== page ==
MotoGP Silly Season Nearly Done   A Look at the Likely Rider Lineup for the 2014 Season Thursday Qatar GP MotoGP Scott Jones 20 635x422

As the 2013 MotoGP season heads into its final five races, negotiations for 2014 are coming to a head. While the seats on the factory and satellite machines were filled some time ago, the next level of competitiveness, both in terms of riders and bikes, is now up for grabs. Two names and two teams were the focal point of the negotiations, and the log jam behind which many other riders were waiting.

It was up to Aleix Espargaro to make a decision on whether to stay at Aspar, or pay off his contract and head to the NGM Forward squad, and up to Nicky Hayden to decide whether his future lay in MotoGP with Aspar or Forward, or if it was time to head over to World Superbikes, and become the first rider to win a title in both series.

Espargaro’s €600,000 Decision, Hayden Closing on Aspar

09/14/2013 @ 5:06 pm, by David Emmett12 COMMENTS

Espargaros €600,000 Decision, Hayden Closing on Aspar aleix espargaro motogp aspar jensen beeler 635x423

Though the factory seats in MotoGP are all filled, the prime seats on the non-factory entries are still open. Top favorites among the riders are the NGM Forward team, with the leased and FTR-kitted Yamaha M1s, and the Aspar team, which will be running factory-backed Aprilias, though not as an official factory team.

These four are the most competitive of the non-factory bikes, and any rider dreaming at a shot of a return to a factory ride, with Suzuki in 2015 perhaps, will want to be on board one of these bikes. At the moment, there are two lynchpins around which all of the rest of the choices revolve.

NGM Forward Talking with Kawasaki for a MotoGP Return?

03/06/2013 @ 1:31 pm, by David Emmett6 COMMENTS

NGM Forward Talking with Kawasaki for a MotoGP Return? Marco Melandri Hayate Kawasaki MotoGP Qatar Scott Jones 635x422

The NGM Forward racing team was a pioneer of the CRT concept. It was the NGM Forward team who was the first to present its plans to race the bikes presented as an alternative to the cripplingly expensive factory prototypes, launching their 2012 campaign with Colin Edwards at Misano in 2011 — though Edwards had an excruciating year aboard the Suter BMW, jumping ship to the Kawasaki-powered FTR for the 2013 season.

Now, Forward is preparing the ground for its 2014 campaign even earlier. In an interview with GPOne, NGM Forward boss Giovanni Cuzari revealed that the team is already in talks with several manufacturers for the season after this one.

Cuzari said he had had a recent meeting with Dorna CEO Carmelo Ezpeleta to discuss 2014, when major changes will take place in MotoGP, with the dropping of the CRT category and the introduction of a new division, between the MSMA entries and the non-MSMA entries. Cuzari told GPOne that he had discussed the projects proposed by Honda (the production version of the RC213V) and Yamaha (leasing M1 engines for use in custom-built chassis), but he also said he had had contacts with both Suzuki and Kawasaki.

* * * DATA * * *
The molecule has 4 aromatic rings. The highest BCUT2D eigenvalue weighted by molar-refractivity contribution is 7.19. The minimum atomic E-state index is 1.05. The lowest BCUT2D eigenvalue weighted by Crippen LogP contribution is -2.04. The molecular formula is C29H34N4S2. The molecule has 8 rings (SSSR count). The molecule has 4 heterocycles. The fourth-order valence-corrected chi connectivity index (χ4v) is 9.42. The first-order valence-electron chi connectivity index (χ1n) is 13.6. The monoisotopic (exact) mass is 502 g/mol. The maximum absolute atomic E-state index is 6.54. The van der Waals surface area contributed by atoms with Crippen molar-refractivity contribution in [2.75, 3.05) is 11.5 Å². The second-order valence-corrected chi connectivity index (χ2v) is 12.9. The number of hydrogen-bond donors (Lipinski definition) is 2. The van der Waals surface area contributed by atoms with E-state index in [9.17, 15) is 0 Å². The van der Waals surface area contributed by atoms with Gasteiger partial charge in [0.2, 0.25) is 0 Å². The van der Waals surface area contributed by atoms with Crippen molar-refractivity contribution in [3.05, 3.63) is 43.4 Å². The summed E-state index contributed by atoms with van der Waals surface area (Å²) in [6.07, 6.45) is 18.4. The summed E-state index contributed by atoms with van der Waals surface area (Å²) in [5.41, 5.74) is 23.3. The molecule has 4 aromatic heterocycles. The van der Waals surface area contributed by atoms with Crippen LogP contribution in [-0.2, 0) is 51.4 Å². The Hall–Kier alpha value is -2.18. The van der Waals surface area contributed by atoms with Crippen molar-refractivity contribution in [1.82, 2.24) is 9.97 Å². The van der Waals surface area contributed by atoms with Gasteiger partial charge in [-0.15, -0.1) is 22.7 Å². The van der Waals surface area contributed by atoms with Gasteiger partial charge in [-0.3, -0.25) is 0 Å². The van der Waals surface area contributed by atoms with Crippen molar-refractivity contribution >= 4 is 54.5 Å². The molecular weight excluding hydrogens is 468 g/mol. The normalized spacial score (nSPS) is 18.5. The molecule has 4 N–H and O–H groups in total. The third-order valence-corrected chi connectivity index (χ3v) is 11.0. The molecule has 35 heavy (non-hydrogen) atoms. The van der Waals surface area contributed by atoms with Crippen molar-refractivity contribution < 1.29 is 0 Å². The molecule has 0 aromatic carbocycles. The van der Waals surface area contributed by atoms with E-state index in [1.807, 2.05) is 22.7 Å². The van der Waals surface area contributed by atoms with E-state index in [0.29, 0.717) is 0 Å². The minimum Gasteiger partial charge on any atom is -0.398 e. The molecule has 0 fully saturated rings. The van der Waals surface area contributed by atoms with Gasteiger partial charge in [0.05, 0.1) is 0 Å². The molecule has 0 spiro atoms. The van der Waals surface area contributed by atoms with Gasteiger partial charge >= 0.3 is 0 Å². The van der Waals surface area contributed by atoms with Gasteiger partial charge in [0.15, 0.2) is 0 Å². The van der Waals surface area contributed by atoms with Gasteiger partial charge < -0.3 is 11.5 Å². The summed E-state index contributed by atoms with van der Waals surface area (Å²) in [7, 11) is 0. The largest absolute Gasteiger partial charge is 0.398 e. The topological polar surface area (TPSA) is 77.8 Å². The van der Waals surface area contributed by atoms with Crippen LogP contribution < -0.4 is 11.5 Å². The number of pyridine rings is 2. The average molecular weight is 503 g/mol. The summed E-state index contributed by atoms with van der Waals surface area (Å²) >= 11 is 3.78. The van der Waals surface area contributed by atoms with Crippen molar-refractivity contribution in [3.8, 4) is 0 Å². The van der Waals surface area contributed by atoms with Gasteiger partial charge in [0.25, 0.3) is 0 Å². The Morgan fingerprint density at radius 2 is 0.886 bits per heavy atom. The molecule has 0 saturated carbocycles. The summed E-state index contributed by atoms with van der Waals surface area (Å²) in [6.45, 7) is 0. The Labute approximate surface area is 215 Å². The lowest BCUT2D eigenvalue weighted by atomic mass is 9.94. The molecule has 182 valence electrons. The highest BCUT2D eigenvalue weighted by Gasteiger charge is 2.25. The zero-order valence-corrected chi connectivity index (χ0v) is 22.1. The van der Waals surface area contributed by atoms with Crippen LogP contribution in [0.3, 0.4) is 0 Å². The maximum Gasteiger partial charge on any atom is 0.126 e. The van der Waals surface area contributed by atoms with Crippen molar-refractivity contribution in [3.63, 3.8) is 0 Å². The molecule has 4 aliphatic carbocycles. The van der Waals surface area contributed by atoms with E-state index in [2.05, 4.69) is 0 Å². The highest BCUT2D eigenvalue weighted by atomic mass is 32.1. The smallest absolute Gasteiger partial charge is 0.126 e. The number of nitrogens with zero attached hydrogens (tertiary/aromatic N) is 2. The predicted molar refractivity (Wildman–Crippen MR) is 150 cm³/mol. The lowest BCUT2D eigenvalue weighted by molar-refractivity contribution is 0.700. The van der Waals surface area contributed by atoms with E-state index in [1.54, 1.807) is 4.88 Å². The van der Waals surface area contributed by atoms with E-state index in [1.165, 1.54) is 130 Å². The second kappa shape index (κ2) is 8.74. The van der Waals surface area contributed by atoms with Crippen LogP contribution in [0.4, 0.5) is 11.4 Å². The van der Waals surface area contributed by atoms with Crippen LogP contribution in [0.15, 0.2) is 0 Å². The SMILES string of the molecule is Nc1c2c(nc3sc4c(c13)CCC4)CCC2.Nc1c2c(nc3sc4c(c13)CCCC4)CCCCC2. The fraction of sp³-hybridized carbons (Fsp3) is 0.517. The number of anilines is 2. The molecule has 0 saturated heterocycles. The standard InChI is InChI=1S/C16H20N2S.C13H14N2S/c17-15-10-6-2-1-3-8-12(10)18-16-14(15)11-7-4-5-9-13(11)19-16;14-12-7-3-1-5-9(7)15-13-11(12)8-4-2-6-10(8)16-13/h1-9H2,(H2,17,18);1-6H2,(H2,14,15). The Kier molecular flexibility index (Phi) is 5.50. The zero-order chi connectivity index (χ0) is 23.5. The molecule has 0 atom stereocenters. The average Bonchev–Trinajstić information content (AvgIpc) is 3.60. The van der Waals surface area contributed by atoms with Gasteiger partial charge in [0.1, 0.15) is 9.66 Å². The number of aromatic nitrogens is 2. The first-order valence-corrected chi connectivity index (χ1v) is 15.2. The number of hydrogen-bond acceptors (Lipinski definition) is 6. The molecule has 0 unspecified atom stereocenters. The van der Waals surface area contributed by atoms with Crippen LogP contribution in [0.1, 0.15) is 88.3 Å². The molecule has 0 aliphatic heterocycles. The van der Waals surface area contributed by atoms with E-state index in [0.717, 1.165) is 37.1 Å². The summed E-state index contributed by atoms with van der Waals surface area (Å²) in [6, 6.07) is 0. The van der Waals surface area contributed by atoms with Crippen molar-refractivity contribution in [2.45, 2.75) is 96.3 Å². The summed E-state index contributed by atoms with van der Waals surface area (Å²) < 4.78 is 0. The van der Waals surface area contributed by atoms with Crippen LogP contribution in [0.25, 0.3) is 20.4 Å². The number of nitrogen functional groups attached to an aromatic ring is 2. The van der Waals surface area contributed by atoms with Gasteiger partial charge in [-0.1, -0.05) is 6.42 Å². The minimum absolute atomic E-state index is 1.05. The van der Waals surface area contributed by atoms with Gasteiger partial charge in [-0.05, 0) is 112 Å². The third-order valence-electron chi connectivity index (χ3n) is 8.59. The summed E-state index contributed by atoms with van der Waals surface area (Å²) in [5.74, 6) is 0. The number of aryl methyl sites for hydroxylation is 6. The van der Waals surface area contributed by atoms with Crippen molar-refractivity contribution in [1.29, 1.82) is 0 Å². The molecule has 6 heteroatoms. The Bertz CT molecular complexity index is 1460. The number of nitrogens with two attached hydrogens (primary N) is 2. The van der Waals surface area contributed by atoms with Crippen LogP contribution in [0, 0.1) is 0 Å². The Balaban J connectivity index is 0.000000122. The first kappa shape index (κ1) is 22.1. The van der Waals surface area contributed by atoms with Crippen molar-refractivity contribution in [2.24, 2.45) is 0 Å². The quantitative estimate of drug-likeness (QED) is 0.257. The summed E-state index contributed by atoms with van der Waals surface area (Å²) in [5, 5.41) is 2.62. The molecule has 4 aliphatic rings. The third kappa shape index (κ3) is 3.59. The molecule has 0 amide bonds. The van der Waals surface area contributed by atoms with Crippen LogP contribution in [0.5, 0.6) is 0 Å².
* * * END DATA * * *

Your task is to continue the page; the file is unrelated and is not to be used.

Edwards with NGM Forward & Abraham To Aprilia for 2013

09/14/2012 @ 9:08 pm, by David Emmett2 COMMENTS

Edwards with NGM Forward & Abraham To Aprilia for 2013 Karel Abraham Estoril Scott Jones

With the available seats at the teams with factory prototypes all now full with the exception of the final satellite Honda – most likely a toss-up between Scott Redding and Alvaro Bautista at Gresini Honda, though rumors persist of Marc VDS Racing taking the Honda RC213V from Gresini and fielding Redding in their own team – attention has now turned to the CRT grid, and the available seats being filled there.

At Misano, two teams announced their plans for 2013. On Thursday, the NGM Forward squad announced they had persuaded Colin Edwards to stay for another season, meaning that the Texan will remain in MotoGP for another year. The team is to finish the 2012 season on the Suter BMW, before making a decision on which bike to use for 2013. The team had been considering a switch to the Aprilia ART machine, but promises of an expanded testing program and more development have kept Forward on board for the rest of the season.

The Cardion AB team will be using the Aprilia ART, however. Today, the team officially confirmed that they would not be continuing with Ducati and would be switching to an Aprilia ART machine. The team will work in partnership with Aprilia and the Aspar team to help develop the Aprilia, in preparation for the new rules in 2014, which will see a rev limit and spec ECU imposed. Karel Abraham will remain the rider for the team.

MotoGP: IODA to Suter, Salom Replaces Silva, & Edwards’ Bike Choice Uncertain for Misano

09/06/2012 @ 10:40 am, by David Emmett2 COMMENTS

MotoGP: IODA to Suter, Salom Replaces Silva, & Edwards Bike Choice Uncertain for Misano Indianapolis GP Sunday Jules Cisek 25 635x423

The Misano round of MotoGP in just over a week will see a host of changes at the CRT end of pit lane, as teams reevaluate ahead of the final part of the season. Perhaps the least surprising swap is that of the IODA Racing team, who are dropping their own IODA racing machine – an Aprilia powerplant housed in a steel trellis frame built by the team themselves – in favor of the Suter BMW bike currently being raced by NGM Forward’s Colin Edwards.

Danilo Petrucci’s biggest complaint all year has been a lack of top speed, sometimes as much as 50 km/h to the factory MotoGP bikes and close to 30 km/h to the other CRT machines, so the Italian will be hoping that the much more powerful BMW unit will give him a power boost. Petrucci and IODA tested the BMW at the Vairano circuit just south of Milan in Italy, but the persistent rain meant that Petrucci and Dominique Aegerter got little time on the bike.